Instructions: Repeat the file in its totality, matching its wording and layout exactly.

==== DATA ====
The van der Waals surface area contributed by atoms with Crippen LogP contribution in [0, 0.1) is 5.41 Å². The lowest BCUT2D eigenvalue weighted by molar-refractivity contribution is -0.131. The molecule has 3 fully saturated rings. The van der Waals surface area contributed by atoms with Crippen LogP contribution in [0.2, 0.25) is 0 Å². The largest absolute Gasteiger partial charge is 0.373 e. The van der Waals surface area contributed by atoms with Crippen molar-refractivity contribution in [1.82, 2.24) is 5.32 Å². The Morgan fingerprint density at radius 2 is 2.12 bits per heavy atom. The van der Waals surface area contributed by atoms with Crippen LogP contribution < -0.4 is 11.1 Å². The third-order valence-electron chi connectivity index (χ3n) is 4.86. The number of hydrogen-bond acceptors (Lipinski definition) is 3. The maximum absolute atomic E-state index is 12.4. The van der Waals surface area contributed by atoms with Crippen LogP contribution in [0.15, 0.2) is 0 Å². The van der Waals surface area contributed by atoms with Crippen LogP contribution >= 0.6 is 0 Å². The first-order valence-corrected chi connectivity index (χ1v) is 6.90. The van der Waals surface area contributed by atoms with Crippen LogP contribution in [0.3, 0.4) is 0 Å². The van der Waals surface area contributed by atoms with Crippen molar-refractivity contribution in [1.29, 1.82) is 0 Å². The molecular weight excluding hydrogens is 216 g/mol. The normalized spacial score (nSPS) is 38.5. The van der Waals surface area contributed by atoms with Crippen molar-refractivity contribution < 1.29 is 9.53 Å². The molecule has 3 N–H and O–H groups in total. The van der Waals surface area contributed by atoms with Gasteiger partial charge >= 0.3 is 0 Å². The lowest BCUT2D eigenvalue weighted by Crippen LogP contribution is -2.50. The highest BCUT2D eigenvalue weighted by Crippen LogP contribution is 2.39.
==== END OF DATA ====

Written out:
The van der Waals surface area contributed by atoms with Crippen LogP contribution in [0, 0.1) is 5.41 Å². The lowest BCUT2D eigenvalue weighted by molar-refractivity contribution is -0.131. The molecule has 3 fully saturated rings. The van der Waals surface area contributed by atoms with Crippen LogP contribution in [0.2, 0.25) is 0 Å². The largest absolute Gasteiger partial charge is 0.373 e. The van der Waals surface area contributed by atoms with Crippen molar-refractivity contribution in [1.82, 2.24) is 5.32 Å². The Morgan fingerprint density at radius 2 is 2.12 bits per heavy atom. The van der Waals surface area contributed by atoms with Crippen LogP contribution < -0.4 is 11.1 Å². The third-order valence-electron chi connectivity index (χ3n) is 4.86. The number of hydrogen-bond acceptors (Lipinski definition) is 3. The maximum absolute atomic E-state index is 12.4. The van der Waals surface area contributed by atoms with Crippen LogP contribution in [0.15, 0.2) is 0 Å². The van der Waals surface area contributed by atoms with Crippen LogP contribution >= 0.6 is 0 Å². The first-order valence-corrected chi connectivity index (χ1v) is 6.90. The van der Waals surface area contributed by atoms with Crippen LogP contribution in [0.3, 0.4) is 0 Å². The van der Waals surface area contributed by atoms with Crippen molar-refractivity contribution in [1.29, 1.82) is 0 Å². The molecular weight excluding hydrogens is 216 g/mol. The normalized spacial score (nSPS) is 38.5. The van der Waals surface area contributed by atoms with Crippen molar-refractivity contribution < 1.29 is 9.53 Å². The molecule has 3 N–H and O–H groups in total. The van der Waals surface area contributed by atoms with Gasteiger partial charge >= 0.3 is 0 Å². The lowest BCUT2D eigenvalue weighted by Crippen LogP contribution is -2.50. The highest BCUT2D eigenvalue weighted by Crippen LogP contribution is 2.39.